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The seventh century A. D. This century was significant for the christianisation of England. Latin was the official language of the Christian church, and consequently the spread of Christianity was accompanied by a new period of Latin borrowings. These no longer came from spoken Latin as they did eight centuries earlier, but from church Latin. Also, these new Latin borrowings were very different in meaning from the earlier ones. They mostly indicated persons, objects and ideas associated with church and religious rituals. E. g. priest (Lai. presbyter), bishop (Lai. episcopus), monk (Lat. monachus), nun (Lai. nonna), candle (Lai. candela).

Additionally, in a class of their own were educational terms. It was quite natural that these were also Latin borrowings, for the first schools in England were church schools, and the first teachers priests and monks. So, the very word school is a Latin borrowing (Lat. schola, of Greek origin) and so are such words as scholar (Lai. scholar(-is) and magister (Lat. ma-gister).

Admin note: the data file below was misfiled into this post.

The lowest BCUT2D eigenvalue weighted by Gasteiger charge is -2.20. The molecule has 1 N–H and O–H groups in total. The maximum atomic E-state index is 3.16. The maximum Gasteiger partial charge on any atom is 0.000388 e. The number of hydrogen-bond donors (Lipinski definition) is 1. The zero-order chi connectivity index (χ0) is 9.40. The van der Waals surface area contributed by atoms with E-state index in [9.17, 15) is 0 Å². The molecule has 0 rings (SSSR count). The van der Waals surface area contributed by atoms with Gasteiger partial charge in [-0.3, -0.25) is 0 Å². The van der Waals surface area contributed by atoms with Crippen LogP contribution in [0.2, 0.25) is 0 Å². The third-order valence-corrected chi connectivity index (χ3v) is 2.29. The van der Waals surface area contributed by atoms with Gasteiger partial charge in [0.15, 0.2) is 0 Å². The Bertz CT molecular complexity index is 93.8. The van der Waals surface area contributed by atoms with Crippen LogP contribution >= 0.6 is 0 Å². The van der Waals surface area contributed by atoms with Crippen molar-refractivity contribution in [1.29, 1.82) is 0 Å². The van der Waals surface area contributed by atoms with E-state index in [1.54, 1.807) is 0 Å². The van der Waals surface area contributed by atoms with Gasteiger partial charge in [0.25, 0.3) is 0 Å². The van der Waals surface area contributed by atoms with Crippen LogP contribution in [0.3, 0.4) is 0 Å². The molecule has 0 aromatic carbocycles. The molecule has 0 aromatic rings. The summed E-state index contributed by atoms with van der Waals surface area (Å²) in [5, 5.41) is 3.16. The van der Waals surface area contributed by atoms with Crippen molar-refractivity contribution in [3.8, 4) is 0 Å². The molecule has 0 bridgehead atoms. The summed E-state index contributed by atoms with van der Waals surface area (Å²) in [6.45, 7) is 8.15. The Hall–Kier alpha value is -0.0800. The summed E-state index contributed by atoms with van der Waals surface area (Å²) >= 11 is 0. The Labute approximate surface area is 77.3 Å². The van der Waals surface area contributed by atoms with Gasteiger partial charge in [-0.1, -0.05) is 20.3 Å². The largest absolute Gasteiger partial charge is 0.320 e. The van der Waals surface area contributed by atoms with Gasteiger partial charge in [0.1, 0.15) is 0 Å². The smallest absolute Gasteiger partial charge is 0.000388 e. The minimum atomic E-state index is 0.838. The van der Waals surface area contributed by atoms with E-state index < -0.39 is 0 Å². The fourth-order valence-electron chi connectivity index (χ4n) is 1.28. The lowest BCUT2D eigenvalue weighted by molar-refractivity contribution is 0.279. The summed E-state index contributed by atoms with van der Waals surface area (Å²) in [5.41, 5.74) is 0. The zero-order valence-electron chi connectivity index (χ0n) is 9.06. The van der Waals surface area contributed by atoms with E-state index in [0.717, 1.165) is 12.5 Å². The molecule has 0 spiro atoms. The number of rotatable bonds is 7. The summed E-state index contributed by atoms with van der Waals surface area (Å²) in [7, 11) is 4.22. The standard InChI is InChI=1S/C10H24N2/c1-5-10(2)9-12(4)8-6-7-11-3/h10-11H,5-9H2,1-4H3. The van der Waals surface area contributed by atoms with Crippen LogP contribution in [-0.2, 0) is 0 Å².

From the end of the 8th c. to the middle of the 11th c. England underwent several Scandinavian invasions which inevitably left their trace on English vocabulary. Here are some examples of early Scandinavian borrowings: call, v., take, v., cast, v., die, v., law, п., husband, n. (< Sc. hus + bondi, i. e. "inhabitant of the house"), window n. (< Sc. vindauga, i. e. "the eye of the wind"), ill, adj., loose, adj., low, adj., weak, adj.

Some of the words of this group are easily recognisable as Scandinavian borrowings by the initial sk- combination. E. g. sky, skill, skin, ski, skirt.

Certain English words changed their meanings under the influence of Scandinavian words of the same root. So, the O. E. bread which meant "piece" acquired its modern meaning by association with the Scandinavian brand.


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